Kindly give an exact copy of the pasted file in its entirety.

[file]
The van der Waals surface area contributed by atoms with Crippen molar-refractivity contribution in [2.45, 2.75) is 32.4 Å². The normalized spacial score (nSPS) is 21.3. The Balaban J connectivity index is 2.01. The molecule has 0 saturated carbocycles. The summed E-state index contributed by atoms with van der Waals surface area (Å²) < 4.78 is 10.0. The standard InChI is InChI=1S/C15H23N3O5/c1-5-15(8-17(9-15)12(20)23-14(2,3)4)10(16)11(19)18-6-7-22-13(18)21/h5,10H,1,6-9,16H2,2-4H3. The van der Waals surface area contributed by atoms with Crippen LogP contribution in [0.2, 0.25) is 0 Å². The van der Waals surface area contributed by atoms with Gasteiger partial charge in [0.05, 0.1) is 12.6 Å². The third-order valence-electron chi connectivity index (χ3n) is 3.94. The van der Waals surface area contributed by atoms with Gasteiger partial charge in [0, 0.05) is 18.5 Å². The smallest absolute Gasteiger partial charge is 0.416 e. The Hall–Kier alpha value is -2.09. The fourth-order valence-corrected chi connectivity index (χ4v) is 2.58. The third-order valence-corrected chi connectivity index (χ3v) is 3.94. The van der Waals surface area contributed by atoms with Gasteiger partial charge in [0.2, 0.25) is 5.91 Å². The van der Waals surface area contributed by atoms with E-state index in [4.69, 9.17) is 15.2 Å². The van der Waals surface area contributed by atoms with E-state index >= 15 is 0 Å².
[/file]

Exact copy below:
The van der Waals surface area contributed by atoms with Crippen molar-refractivity contribution in [2.45, 2.75) is 32.4 Å². The normalized spacial score (nSPS) is 21.3. The Balaban J connectivity index is 2.01. The molecule has 0 saturated carbocycles. The summed E-state index contributed by atoms with van der Waals surface area (Å²) < 4.78 is 10.0. The standard InChI is InChI=1S/C15H23N3O5/c1-5-15(8-17(9-15)12(20)23-14(2,3)4)10(16)11(19)18-6-7-22-13(18)21/h5,10H,1,6-9,16H2,2-4H3. The van der Waals surface area contributed by atoms with Crippen LogP contribution in [0.2, 0.25) is 0 Å². The van der Waals surface area contributed by atoms with Gasteiger partial charge in [0.05, 0.1) is 12.6 Å². The third-order valence-electron chi connectivity index (χ3n) is 3.94. The van der Waals surface area contributed by atoms with Gasteiger partial charge in [0, 0.05) is 18.5 Å². The smallest absolute Gasteiger partial charge is 0.416 e. The Hall–Kier alpha value is -2.09. The fourth-order valence-corrected chi connectivity index (χ4v) is 2.58. The third-order valence-corrected chi connectivity index (χ3v) is 3.94. The van der Waals surface area contributed by atoms with Gasteiger partial charge in [0.2, 0.25) is 5.91 Å². The van der Waals surface area contributed by atoms with E-state index in [4.69, 9.17) is 15.2 Å². The van der Waals surface area contributed by atoms with E-state index >= 15 is 0 Å².